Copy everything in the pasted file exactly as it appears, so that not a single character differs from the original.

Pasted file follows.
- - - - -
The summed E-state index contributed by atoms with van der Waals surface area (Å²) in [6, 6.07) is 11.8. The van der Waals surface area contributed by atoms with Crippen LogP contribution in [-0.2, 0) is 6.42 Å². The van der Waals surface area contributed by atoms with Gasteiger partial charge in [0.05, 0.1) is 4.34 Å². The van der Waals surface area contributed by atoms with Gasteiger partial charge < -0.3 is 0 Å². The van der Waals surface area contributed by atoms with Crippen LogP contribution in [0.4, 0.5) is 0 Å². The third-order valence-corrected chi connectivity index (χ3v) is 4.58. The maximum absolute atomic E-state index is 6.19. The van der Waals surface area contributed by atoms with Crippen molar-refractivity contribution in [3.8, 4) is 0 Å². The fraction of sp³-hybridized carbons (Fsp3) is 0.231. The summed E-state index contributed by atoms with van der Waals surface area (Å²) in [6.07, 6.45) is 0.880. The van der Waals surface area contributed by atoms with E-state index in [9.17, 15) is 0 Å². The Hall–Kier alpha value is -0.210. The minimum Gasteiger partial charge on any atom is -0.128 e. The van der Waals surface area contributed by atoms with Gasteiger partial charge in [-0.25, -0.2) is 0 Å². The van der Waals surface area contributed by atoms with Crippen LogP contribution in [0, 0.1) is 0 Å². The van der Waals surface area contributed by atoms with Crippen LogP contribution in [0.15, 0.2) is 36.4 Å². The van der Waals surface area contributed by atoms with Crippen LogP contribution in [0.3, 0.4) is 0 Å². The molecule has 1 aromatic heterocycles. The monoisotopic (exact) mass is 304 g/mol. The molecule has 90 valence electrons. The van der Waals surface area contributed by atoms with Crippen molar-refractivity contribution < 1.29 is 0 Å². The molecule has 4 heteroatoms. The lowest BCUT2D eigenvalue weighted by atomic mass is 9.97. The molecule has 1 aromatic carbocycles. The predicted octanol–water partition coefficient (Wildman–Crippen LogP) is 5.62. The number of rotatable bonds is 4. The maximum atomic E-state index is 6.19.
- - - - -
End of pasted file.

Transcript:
The summed E-state index contributed by atoms with van der Waals surface area (Å²) in [6, 6.07) is 11.8. The van der Waals surface area contributed by atoms with Crippen LogP contribution in [-0.2, 0) is 6.42 Å². The van der Waals surface area contributed by atoms with Gasteiger partial charge in [0.05, 0.1) is 4.34 Å². The van der Waals surface area contributed by atoms with Gasteiger partial charge < -0.3 is 0 Å². The van der Waals surface area contributed by atoms with Crippen LogP contribution in [0.4, 0.5) is 0 Å². The third-order valence-corrected chi connectivity index (χ3v) is 4.58. The maximum absolute atomic E-state index is 6.19. The van der Waals surface area contributed by atoms with Crippen molar-refractivity contribution in [3.8, 4) is 0 Å². The fraction of sp³-hybridized carbons (Fsp3) is 0.231. The summed E-state index contributed by atoms with van der Waals surface area (Å²) in [6.07, 6.45) is 0.880. The van der Waals surface area contributed by atoms with E-state index in [9.17, 15) is 0 Å². The Hall–Kier alpha value is -0.210. The minimum Gasteiger partial charge on any atom is -0.128 e. The van der Waals surface area contributed by atoms with Gasteiger partial charge in [-0.25, -0.2) is 0 Å². The van der Waals surface area contributed by atoms with Crippen LogP contribution in [0, 0.1) is 0 Å². The van der Waals surface area contributed by atoms with Crippen LogP contribution in [0.15, 0.2) is 36.4 Å². The van der Waals surface area contributed by atoms with Crippen LogP contribution in [0.3, 0.4) is 0 Å². The molecule has 1 aromatic heterocycles. The monoisotopic (exact) mass is 304 g/mol. The molecule has 90 valence electrons. The van der Waals surface area contributed by atoms with Crippen molar-refractivity contribution < 1.29 is 0 Å². The molecule has 4 heteroatoms. The lowest BCUT2D eigenvalue weighted by atomic mass is 9.97. The molecule has 1 aromatic carbocycles. The predicted octanol–water partition coefficient (Wildman–Crippen LogP) is 5.62. The number of rotatable bonds is 4. The maximum atomic E-state index is 6.19.